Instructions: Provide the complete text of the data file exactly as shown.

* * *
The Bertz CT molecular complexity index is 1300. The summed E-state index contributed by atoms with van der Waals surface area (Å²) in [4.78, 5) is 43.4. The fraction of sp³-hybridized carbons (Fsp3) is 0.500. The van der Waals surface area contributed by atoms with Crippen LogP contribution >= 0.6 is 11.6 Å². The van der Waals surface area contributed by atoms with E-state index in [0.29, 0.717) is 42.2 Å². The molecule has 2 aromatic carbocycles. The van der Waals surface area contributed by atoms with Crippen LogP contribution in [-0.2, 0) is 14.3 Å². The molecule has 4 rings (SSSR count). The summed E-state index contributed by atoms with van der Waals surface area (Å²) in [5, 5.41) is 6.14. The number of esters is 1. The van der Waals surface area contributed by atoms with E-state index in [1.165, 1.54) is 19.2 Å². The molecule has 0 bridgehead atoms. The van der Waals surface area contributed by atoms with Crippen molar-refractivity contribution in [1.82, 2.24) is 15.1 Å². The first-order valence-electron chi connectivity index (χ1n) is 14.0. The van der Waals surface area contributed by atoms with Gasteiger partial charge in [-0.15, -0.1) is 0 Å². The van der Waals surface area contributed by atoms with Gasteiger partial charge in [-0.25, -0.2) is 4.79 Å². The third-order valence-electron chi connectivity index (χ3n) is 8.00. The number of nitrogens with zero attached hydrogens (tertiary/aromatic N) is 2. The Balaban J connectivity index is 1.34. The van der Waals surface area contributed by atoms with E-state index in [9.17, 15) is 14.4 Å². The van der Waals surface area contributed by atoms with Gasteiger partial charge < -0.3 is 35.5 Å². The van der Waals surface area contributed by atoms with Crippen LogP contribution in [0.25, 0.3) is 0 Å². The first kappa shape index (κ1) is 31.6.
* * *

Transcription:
The Bertz CT molecular complexity index is 1300. The summed E-state index contributed by atoms with van der Waals surface area (Å²) in [4.78, 5) is 43.4. The fraction of sp³-hybridized carbons (Fsp3) is 0.500. The van der Waals surface area contributed by atoms with Crippen LogP contribution >= 0.6 is 11.6 Å². The van der Waals surface area contributed by atoms with E-state index in [0.29, 0.717) is 42.2 Å². The molecule has 2 aromatic carbocycles. The van der Waals surface area contributed by atoms with Crippen LogP contribution in [-0.2, 0) is 14.3 Å². The molecule has 4 rings (SSSR count). The summed E-state index contributed by atoms with van der Waals surface area (Å²) in [5, 5.41) is 6.14. The number of esters is 1. The van der Waals surface area contributed by atoms with E-state index in [1.165, 1.54) is 19.2 Å². The molecule has 0 bridgehead atoms. The van der Waals surface area contributed by atoms with Crippen molar-refractivity contribution in [1.82, 2.24) is 15.1 Å². The first-order valence-electron chi connectivity index (χ1n) is 14.0. The van der Waals surface area contributed by atoms with Gasteiger partial charge in [-0.15, -0.1) is 0 Å². The van der Waals surface area contributed by atoms with Gasteiger partial charge in [-0.25, -0.2) is 4.79 Å². The third-order valence-electron chi connectivity index (χ3n) is 8.00. The number of nitrogens with zero attached hydrogens (tertiary/aromatic N) is 2. The Balaban J connectivity index is 1.34. The van der Waals surface area contributed by atoms with E-state index in [9.17, 15) is 14.4 Å². The van der Waals surface area contributed by atoms with Gasteiger partial charge < -0.3 is 35.5 Å². The van der Waals surface area contributed by atoms with Crippen LogP contribution in [0.25, 0.3) is 0 Å². The first kappa shape index (κ1) is 31.6.